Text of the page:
Morris & Cynthia Ullman: Committed Zionists

Morris Ullman (1912-1982)
Cynthia Ullman (1911 -1989)
Carmel (11)
Annette (8)
Kiryat Anavim, Tu B'Shvat 1954

Morris and Cynthia Ullman met in the Zionist movement and remained committed to Zionism for the rest of their lives. Morris moved from his native Buffalo, NY, to Washington DC to work as a statistician for the U.S. Government, where he held several positions before arriving at the U.S. Bureau of the Census. Cynthia was a DC public school teacher, a career that she continued throughout the Depression, World War II, and postwar years. During this period they married and had two daughters, Carmel Ullman Chiswick and Annette Ullman Selmer, that they raised as Conservative Jews.

By the early 1950s Israel was sufficiently established as an independent country to turn its attention to building civilian infrastructure for the new state. Among its first tasks was to set up what would become the Central Bureau of Statistics, and one of its earliest requests for foreign technical assistance was for statistical expertise to create this capability. Morris joined the team of American experts who went to Israel with their families in 1953-54 to work for a year on this project, and would spend a second year in 1956-57 to follow up. Many of his Israeli colleagues and trainees would develop successful statistical careers and years later would remember fondly the kindness and expertise with which Morris mentored them in the beginning.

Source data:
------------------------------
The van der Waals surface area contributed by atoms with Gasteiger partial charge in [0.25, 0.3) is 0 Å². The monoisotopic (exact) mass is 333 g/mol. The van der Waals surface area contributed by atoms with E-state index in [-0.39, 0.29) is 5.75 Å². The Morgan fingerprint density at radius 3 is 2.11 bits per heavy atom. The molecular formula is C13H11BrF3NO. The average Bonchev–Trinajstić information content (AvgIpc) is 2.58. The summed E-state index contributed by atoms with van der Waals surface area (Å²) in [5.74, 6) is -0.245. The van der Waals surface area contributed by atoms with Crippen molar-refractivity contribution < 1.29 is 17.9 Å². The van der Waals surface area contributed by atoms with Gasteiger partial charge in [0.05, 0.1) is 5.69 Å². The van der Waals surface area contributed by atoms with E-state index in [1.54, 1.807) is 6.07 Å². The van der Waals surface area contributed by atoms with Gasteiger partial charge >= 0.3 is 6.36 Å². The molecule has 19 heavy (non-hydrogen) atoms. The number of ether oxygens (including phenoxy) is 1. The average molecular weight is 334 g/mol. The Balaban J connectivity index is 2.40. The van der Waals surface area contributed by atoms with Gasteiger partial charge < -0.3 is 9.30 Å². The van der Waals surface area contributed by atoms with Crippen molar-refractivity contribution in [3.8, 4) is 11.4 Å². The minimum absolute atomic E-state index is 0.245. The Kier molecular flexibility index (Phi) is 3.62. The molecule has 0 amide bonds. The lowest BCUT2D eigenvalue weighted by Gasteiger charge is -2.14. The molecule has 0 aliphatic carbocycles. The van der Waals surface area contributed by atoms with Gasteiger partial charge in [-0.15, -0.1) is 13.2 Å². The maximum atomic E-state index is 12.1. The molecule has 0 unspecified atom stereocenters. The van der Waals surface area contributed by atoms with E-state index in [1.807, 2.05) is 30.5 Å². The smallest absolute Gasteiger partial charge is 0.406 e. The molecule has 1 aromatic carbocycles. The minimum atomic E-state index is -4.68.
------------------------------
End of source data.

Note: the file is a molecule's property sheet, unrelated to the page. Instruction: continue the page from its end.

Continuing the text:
For American Jews to visit Israel was exceptional in 1953, much less for a family to be able to live there for an entire year. Despite the hardships of daily living in the post-independence years, Morris and Cynthia grabbed at this opportunity to implement their ideals by contributing to the Zionist enterprise and at the same time experiencing Jewish life in the new state. While Morris worked in the Prime Minister's office, Cynthia worked for Hadassah as a volunteer driver for the medical teams serving immigrant communities (ma'abarot) outside Jerusalem. In addition to their colleagues at work, they made life-long friends among their Israeli neighbors and connected with cousins who had immigrated to pre-state Israel directly from Europe.

Morris and Cynthia lived a Jewish family life in America but living in Israel added a broader perspective on old customs and new traditions. Morris admired the Zionist revival of modern Hebrew; he had taught modern Hebrew in a high-school language course as a young man and chose a Hebrew school for his children where they would learn conversational rather than liturgical Hebrew. Experiencing the Jewish holiday cycle in Israel was an interesting and exciting experience for everyone in the family, not least because new adaptations of ancient Jewish traditions enlivened and added depth to our modern religious observance.


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